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Developing a Model of Associations Between Chronic Pain, Depressive Mood, Chronic Fatigue, and Self-Efficacy in People With Spinal Cord Injury

  • Ashley Craig
    Correspondence
    Address reprint requests to Ashley Craig, PhD, Rehabilitation Studies Unit, Sydney Medical School–Northern, The University of Sydney, PO Box 6, Ryde, New South Wales, Australia.
    Affiliations
    Rehabilitation Studies Unit, Sydney Medical School–Northern, The University of Sydney, New South Wales, Australia
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  • Yvonne Tran
    Affiliations
    Rehabilitation Studies Unit, Sydney Medical School–Northern, The University of Sydney, New South Wales, Australia

    Key University Centre for Health Technologies, University of Technology, Sydney, Broadway, New South Wales, Australia.
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  • Philip Siddall
    Affiliations
    Sydney Medical School–Northern, The University of Sydney, New South Wales, Australia.

    Department of Pain Management, Greenwich Hospital, HammondCare, Greenwich, New South Wales, Australia.
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  • Nirupama Wijesuriya
    Affiliations
    Rehabilitation Studies Unit, Sydney Medical School–Northern, The University of Sydney, New South Wales, Australia
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  • Judy Lovas
    Affiliations
    Rehabilitation Studies Unit, Sydney Medical School–Northern, The University of Sydney, New South Wales, Australia
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  • Roger Bartrop
    Affiliations
    Discipline of Psychiatry, Sydney Medical School–Northern, The University of Sydney, New South Wales, Australia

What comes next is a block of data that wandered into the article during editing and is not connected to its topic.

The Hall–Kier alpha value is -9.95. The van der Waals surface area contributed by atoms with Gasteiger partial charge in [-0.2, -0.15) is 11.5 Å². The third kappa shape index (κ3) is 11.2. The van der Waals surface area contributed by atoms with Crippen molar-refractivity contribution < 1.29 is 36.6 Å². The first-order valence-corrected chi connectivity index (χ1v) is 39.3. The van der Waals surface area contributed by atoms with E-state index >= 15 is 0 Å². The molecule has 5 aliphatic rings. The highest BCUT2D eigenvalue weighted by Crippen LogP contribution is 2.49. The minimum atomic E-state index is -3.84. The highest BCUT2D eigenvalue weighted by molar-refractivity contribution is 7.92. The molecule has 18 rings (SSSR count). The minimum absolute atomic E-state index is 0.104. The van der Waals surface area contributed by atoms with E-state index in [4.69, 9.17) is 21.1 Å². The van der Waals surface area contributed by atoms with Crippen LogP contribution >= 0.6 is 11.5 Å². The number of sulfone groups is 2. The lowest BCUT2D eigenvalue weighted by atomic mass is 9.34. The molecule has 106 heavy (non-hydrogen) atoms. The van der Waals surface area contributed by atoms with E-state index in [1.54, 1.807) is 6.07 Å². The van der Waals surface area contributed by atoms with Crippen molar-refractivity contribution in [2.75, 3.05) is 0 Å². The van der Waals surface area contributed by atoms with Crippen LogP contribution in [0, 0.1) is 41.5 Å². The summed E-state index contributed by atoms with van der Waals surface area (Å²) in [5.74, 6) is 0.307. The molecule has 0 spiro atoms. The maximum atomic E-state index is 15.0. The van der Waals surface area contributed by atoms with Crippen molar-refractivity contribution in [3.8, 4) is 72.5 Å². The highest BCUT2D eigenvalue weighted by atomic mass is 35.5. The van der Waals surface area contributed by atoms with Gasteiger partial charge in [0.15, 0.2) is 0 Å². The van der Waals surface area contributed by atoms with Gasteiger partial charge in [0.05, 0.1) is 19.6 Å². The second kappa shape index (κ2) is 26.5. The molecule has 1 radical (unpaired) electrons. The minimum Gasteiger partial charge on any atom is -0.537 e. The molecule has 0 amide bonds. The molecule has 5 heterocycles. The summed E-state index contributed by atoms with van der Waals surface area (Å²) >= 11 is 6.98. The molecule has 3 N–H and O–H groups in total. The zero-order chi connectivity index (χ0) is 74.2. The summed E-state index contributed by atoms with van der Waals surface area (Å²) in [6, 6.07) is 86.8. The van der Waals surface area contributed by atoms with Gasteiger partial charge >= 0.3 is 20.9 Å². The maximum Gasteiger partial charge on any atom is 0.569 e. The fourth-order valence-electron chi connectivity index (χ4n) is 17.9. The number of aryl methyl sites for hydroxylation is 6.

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  • James Middleton
    Affiliations
    Rehabilitation Studies Unit, Sydney Medical School–Northern, The University of Sydney, New South Wales, Australia
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      Abstract

      Chronic pain, chronic fatigue, and depressive mood are prevalent conditions in people with spinal cord injury (SCI). The objective of this research was to investigate the relationship between these conditions in adults with SCI. Multivariate analysis of variance, contingency analyses, and hierarchical regression were used to determine the nature of the relationship, as well as the contribution to this relationship of self-efficacy, a potential mediator variable. Seventy participants with SCI living in the community completed an assessment regimen of demographic and psychometric measures, including validated measures of pain, fatigue, depressive mood, and self-efficacy. Results indicated that participants with high levels of chronic pain had clinically elevated depressive mood, confusion, fatigue, anxiety and anger, low vigor, and poor self-efficacy. Participants with high chronic pain had 8 times the odds of having depressive mood and 9 times the odds of having chronic fatigue. Regression analyses revealed that chronic pain contributed significantly to elevated depressive mood and that self-efficacy mediated (cushioned) the impact of chronic pain on mood. Furthermore, both chronic pain and depressive mood were shown to contribute independently to chronic fatigue. Implications of these results for managing chronic pain in adults with SCI are discussed.

      Perspective

      The relationship between pain, negative mood, fatigue, and self-efficacy in adults with SCI was explored. Results support a model that proposes that chronic pain lowers mood, which is mediated (lessened) by self-efficacy, whereas pain and mood independently increase chronic fatigue. Results provide direction for treating chronic pain in SCI.

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